The point to remember is this: Insurance is not an investment. Regardless of the unit-linked and other returns-based plans that your life insurer may offer, insurance is not the ideal way to go about growing your savings-the returns are just too low. Furthermore, in your bid to combine insurance with investment, thereby killing two birds with one stone, you could end up having too little insurance cover: You will be paying higher premiums, but getting low returns and an inadequate death benefit.
The problem of underinsurance arises from a faulty approach to life insurance purchase. Many of us buy life insurance at the last minute, during the final mad rush at the end of the financial year. The goal may be to buy insurance, but the bigger goal is to save tax. But remember this: Conflating insurance with tax saving is a mistake. While insurance is a good way to save tax, the extent of your insurance should depend not on the amount of taxable income that you have to invest but in the actual life insurance needs of your family.
Insurance buyers must also guard against mis-selling. Insurance agents are known to intentionally or unintentionally sell unsuitable products to customers. But if you do your homework, mis-selling will hardly be an issue for you.
How to determine whether your life insurance cover is adequate
It all begins with a needs analysis.
1) One way is to calculate all your liabilities, goal-oriented expenses (like capital for a business or your child's education), and all expenses right up to your retirement. The accumulated sum would represent your adequate life cover.
2) Another way is to estimate your human life value-i.e. calculate your future income and subtract all liabilities, expenses, etc., again, right up to retirement.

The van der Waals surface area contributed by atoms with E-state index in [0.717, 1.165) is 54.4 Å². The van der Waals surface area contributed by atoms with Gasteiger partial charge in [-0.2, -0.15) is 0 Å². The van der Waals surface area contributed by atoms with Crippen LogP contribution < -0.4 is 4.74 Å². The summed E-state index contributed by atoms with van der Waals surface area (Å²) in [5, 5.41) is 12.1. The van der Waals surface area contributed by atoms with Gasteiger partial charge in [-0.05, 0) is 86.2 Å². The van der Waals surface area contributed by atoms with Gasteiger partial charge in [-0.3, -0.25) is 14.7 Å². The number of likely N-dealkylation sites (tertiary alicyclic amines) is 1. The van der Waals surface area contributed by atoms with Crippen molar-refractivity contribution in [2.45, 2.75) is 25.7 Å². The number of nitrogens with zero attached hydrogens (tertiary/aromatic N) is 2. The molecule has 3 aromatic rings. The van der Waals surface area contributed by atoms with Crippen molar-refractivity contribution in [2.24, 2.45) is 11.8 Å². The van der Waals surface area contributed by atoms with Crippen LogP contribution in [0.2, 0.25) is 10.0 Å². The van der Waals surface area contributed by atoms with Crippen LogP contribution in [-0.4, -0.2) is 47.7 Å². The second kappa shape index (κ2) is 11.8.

3) If these calculation methods seem too complex, an easy way is to multiply your current salary by 10. The resulting sum would be your required life cover.
If your current insurance is lower than estimated by any of these methods, consider increasing your coverage right away.
It also helps to account for inflation. If you cannot quite work it into your calculations, there are increasing term policies that raise your overall cover by a certain sum each year, often in return for a corresponding increase in your premium.
Give some thought to term insurance
The problem with buying investment-linked insurance products or even whole life products is that you pay much higher rates for a relatively low cover. A better way would be to purchase term insurance, which offers far greater coverage for considerably smaller premiums. When the term ends, you will not be getting a payout. But if you have invested the money saved on premiums in other, more growth-oriented instruments (like mutual funds or even PPF), you should be able to grow your investment in a better way.
Written By: Deepak Yohannan
The author is the CEO of MyInsuranceClub.com, an online insurance price & features comparison portal
For more articles by Deepak Yohannan, please visit MyInsuranceClub.com
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